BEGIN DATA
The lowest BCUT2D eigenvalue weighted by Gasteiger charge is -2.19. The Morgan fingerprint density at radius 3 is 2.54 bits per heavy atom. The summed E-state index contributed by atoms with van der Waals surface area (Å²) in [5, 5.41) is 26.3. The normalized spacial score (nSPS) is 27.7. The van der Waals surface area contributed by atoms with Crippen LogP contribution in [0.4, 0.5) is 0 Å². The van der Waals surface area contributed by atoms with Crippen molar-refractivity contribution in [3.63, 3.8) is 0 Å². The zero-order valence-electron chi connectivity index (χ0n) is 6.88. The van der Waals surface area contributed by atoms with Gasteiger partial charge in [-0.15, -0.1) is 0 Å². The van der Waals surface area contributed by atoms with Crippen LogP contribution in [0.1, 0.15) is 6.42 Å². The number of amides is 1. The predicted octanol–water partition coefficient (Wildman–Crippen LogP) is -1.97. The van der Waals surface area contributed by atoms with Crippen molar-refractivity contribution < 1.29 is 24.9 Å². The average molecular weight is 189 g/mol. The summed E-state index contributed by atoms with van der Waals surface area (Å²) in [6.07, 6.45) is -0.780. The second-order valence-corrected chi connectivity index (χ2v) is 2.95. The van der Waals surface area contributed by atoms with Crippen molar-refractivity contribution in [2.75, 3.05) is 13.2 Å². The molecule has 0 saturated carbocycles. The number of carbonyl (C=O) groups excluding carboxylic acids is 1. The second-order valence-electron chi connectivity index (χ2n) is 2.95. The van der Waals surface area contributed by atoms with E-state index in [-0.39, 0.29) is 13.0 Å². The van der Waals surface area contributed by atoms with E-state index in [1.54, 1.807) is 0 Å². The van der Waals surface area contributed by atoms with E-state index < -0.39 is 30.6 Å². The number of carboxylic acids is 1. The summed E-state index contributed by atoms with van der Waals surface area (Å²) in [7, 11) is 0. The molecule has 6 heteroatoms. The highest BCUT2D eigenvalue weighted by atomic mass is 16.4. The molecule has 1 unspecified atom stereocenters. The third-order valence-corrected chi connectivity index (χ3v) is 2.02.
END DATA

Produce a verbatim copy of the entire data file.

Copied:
The lowest BCUT2D eigenvalue weighted by Gasteiger charge is -2.19. The Morgan fingerprint density at radius 3 is 2.54 bits per heavy atom. The summed E-state index contributed by atoms with van der Waals surface area (Å²) in [5, 5.41) is 26.3. The normalized spacial score (nSPS) is 27.7. The van der Waals surface area contributed by atoms with Crippen LogP contribution in [0.4, 0.5) is 0 Å². The van der Waals surface area contributed by atoms with Crippen molar-refractivity contribution in [3.63, 3.8) is 0 Å². The zero-order valence-electron chi connectivity index (χ0n) is 6.88. The van der Waals surface area contributed by atoms with Gasteiger partial charge in [-0.15, -0.1) is 0 Å². The van der Waals surface area contributed by atoms with Crippen LogP contribution in [0.1, 0.15) is 6.42 Å². The number of amides is 1. The predicted octanol–water partition coefficient (Wildman–Crippen LogP) is -1.97. The van der Waals surface area contributed by atoms with Crippen molar-refractivity contribution < 1.29 is 24.9 Å². The average molecular weight is 189 g/mol. The summed E-state index contributed by atoms with van der Waals surface area (Å²) in [6.07, 6.45) is -0.780. The second-order valence-corrected chi connectivity index (χ2v) is 2.95. The van der Waals surface area contributed by atoms with Crippen molar-refractivity contribution in [2.75, 3.05) is 13.2 Å². The molecule has 0 saturated carbocycles. The number of carbonyl (C=O) groups excluding carboxylic acids is 1. The second-order valence-electron chi connectivity index (χ2n) is 2.95. The van der Waals surface area contributed by atoms with E-state index in [-0.39, 0.29) is 13.0 Å². The van der Waals surface area contributed by atoms with E-state index in [1.54, 1.807) is 0 Å². The van der Waals surface area contributed by atoms with E-state index < -0.39 is 30.6 Å². The number of carboxylic acids is 1. The summed E-state index contributed by atoms with van der Waals surface area (Å²) in [7, 11) is 0. The molecule has 6 heteroatoms. The highest BCUT2D eigenvalue weighted by atomic mass is 16.4. The molecule has 1 unspecified atom stereocenters. The third-order valence-corrected chi connectivity index (χ3v) is 2.02.